Even though the Hyundai Kona Electric is one of Europe’s best-selling EVs, a series of recalls could end up costing it dearly in its home market of South Korea.
The recalls were prompted by multiple fires (resulting in lawsuits), as well as faulty braking systems, leading the carmaker to allegedly consider ending domestic sales for its fully-electric crossover, claims cable news channel YTN.
However, according to the JoonAng daily, an unidentified source is saying that sales will continue in Europe, reports Autonews Europe.
Read Also: Hyundai EV Battery Fires Lead To Lawsuits, GM Recalls 70,000 Cars With Batteries From Same Maker
While declining to comment on these reports, Hyundai did state that they are “reviewing various options as we prepare to launch the Ioniq 5”.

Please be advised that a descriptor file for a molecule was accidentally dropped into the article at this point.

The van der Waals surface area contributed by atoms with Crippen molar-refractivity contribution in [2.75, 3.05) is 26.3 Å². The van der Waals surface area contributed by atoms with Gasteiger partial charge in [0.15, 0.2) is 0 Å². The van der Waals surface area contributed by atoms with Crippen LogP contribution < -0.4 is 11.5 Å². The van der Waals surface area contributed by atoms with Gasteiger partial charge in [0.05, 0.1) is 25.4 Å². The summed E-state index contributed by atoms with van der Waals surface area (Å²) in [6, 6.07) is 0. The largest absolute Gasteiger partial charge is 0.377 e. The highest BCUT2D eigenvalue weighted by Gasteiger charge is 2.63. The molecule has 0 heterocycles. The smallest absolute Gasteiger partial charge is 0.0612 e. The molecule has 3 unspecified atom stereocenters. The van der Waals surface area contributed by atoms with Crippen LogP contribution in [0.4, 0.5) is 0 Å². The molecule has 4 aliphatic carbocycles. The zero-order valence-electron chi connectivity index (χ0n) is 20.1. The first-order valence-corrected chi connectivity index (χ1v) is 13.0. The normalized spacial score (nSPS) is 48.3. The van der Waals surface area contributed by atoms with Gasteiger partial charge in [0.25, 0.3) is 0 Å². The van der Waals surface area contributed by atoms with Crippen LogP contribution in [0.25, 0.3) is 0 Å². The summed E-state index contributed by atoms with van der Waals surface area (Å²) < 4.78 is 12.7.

The Kona EV was recalled in South Korea back in October due to a short circuit risk, possibly caused by the faulty manufacturing of the car’s high-voltage battery cells. The recall, which includes software updates and battery replacements following an inspection, involves 25,564 units built between September 2017 and March 2020.
This same issue also forced GM to recall 70,000 cars fitted with batteries from the same maker, specifically LG Chem
As for the other issue, a total of 50,864 Kona and Nexo fuel-cell vehicles were recalled in South Korea due to faulty electronic braking systems – the problem here being a software defect that affects not just Kona EV variants but the hybrid version as well (built between May 2019 and November 2020).
It’s safe to say that pulling the Kona EV from its home market would be a tough pill to swallow for Hyundai.